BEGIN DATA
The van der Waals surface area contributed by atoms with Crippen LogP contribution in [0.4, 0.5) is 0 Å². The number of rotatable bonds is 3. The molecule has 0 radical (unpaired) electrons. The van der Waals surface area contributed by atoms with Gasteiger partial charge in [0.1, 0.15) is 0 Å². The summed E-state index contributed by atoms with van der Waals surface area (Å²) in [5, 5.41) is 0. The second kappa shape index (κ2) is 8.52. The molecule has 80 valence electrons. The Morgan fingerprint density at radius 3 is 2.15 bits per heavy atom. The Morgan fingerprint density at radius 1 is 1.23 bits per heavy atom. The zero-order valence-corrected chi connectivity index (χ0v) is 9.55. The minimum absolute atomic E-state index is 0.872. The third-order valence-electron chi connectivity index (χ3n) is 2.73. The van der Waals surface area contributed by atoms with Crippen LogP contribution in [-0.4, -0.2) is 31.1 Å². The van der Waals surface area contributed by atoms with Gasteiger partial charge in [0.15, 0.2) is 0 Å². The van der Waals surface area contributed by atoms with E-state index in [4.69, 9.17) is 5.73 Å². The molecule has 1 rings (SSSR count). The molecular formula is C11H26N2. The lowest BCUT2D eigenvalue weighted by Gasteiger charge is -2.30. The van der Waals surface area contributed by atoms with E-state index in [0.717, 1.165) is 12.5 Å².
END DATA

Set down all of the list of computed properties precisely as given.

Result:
The van der Waals surface area contributed by atoms with Crippen LogP contribution in [0.4, 0.5) is 0 Å². The number of rotatable bonds is 3. The molecule has 0 radical (unpaired) electrons. The van der Waals surface area contributed by atoms with Gasteiger partial charge in [0.1, 0.15) is 0 Å². The summed E-state index contributed by atoms with van der Waals surface area (Å²) in [5, 5.41) is 0. The second kappa shape index (κ2) is 8.52. The molecule has 80 valence electrons. The Morgan fingerprint density at radius 3 is 2.15 bits per heavy atom. The Morgan fingerprint density at radius 1 is 1.23 bits per heavy atom. The zero-order valence-corrected chi connectivity index (χ0v) is 9.55. The minimum absolute atomic E-state index is 0.872. The third-order valence-electron chi connectivity index (χ3n) is 2.73. The van der Waals surface area contributed by atoms with Crippen LogP contribution in [-0.4, -0.2) is 31.1 Å². The van der Waals surface area contributed by atoms with Gasteiger partial charge in [0.15, 0.2) is 0 Å². The van der Waals surface area contributed by atoms with E-state index in [4.69, 9.17) is 5.73 Å². The molecule has 1 rings (SSSR count). The molecular formula is C11H26N2. The lowest BCUT2D eigenvalue weighted by Gasteiger charge is -2.30. The van der Waals surface area contributed by atoms with E-state index in [0.717, 1.165) is 12.5 Å².